OECD's Territorial Review of Toronto, Canada. It finds that the Toronto region is one of the chief economic powerhouses of Canada, generating almost one-fifth of national GDP and 45% of Ontario’s GDP. The region is home to 40% of Canada’s business headquarters and is a main manufacturing hub, with major automotive, biomedical and electronics companies. Toronto is also one of the most diverse metropolitan regions in the world: half of its population is foreign born and it hosted 40% of all immigrants to Canada during 2001-2006.
Nevertheless, the region’s current economic development model is under pressure and its economic performance has been mixed in recent years. From 1995 to 2005, GDP per capita and GDP growth rates were below the Canadian average while its annual economic and labour productivity growth were lower than the average for OECD metropolitan regions. During this period, population growth boosted demand in the construction, sales and retail, professional and financial services sectors. However, the recent decline in the area’s manufacturing jobs has illustrated the structural difficulties of some traditionally strong areas, such as the automotive and electronics industries.
This Review proposes a new sustainable competitiveness agenda to enhance productivity, focusing on innovation, cultural diversity and infrastructure, as well as on green policies. To implement such an agenda, the Review proposes improving the current governance framework by intensifying strategic planning at the level of the Toronto region.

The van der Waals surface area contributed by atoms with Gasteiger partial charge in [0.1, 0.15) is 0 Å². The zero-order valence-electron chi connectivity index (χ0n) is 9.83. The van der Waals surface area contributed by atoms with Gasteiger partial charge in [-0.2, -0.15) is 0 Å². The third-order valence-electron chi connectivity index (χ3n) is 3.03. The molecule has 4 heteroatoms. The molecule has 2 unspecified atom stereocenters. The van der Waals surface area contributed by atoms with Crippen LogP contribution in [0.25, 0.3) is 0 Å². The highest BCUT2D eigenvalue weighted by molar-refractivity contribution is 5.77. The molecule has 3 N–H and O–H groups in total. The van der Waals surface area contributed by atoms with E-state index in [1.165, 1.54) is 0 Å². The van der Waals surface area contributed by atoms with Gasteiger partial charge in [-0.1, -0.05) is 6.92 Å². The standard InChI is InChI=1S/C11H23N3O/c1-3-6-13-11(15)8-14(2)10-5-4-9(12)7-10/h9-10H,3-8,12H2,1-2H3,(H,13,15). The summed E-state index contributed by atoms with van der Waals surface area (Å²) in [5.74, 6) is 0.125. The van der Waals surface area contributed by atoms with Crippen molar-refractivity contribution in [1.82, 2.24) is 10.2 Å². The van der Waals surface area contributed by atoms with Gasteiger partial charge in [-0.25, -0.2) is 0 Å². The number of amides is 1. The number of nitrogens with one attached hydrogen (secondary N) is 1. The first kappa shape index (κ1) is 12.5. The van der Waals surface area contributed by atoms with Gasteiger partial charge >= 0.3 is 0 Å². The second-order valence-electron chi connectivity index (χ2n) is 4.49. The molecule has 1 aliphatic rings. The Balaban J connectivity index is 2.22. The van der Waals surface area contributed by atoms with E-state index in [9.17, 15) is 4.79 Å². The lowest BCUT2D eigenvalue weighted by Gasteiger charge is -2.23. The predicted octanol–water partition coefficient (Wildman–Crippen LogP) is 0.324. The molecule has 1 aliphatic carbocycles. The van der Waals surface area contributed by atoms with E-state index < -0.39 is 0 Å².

The OECD Benchmark Report on Improving Transparency in Government Procurement Procedures in Iraq provides a detailed analysis of public procurement legislation and practices on how to modernise this government activity which is vulnerable to fraud and corruption.
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This indicators questionnaire revises, updated and expands the Regulatory Indicators Questionnaire on Government Capacity to Produce High-Quality Regulation that was circulated in 1998, 2000 and 2005.
Central banks have responded with exceptional vigour to the crisis by using their traditional interest-rate tools to their limits and deploying a wide range of unconventional measures.
The world is recovering from the worst crisis since the Great Depression, leaving a strong and lasting impact on Member countries’ public finances. This paper analyses how sub-central governments are affected and how fiscal policy has reacted in the first months after the outbreak of the crisis.
The Principles provide decision makers with directions and guidance to foster transparency and integrity in lobbying.
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This is the background report on Multi-level regulatory capacity in Australia.
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This is the background report on Market openness in Australia.
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This is the background report on Government capacity to assure high-quality regulation in Australia. It provides more indepth information to Chapter 2 from the publication Australia 2010: Towards a Seamless National Economy.
This review presents a general picture, set within a macroeconomic context, of regulatory achievements and challenges, including regulatory quality at the Commonwealth level as well as across levels of government, competition policy and market openness.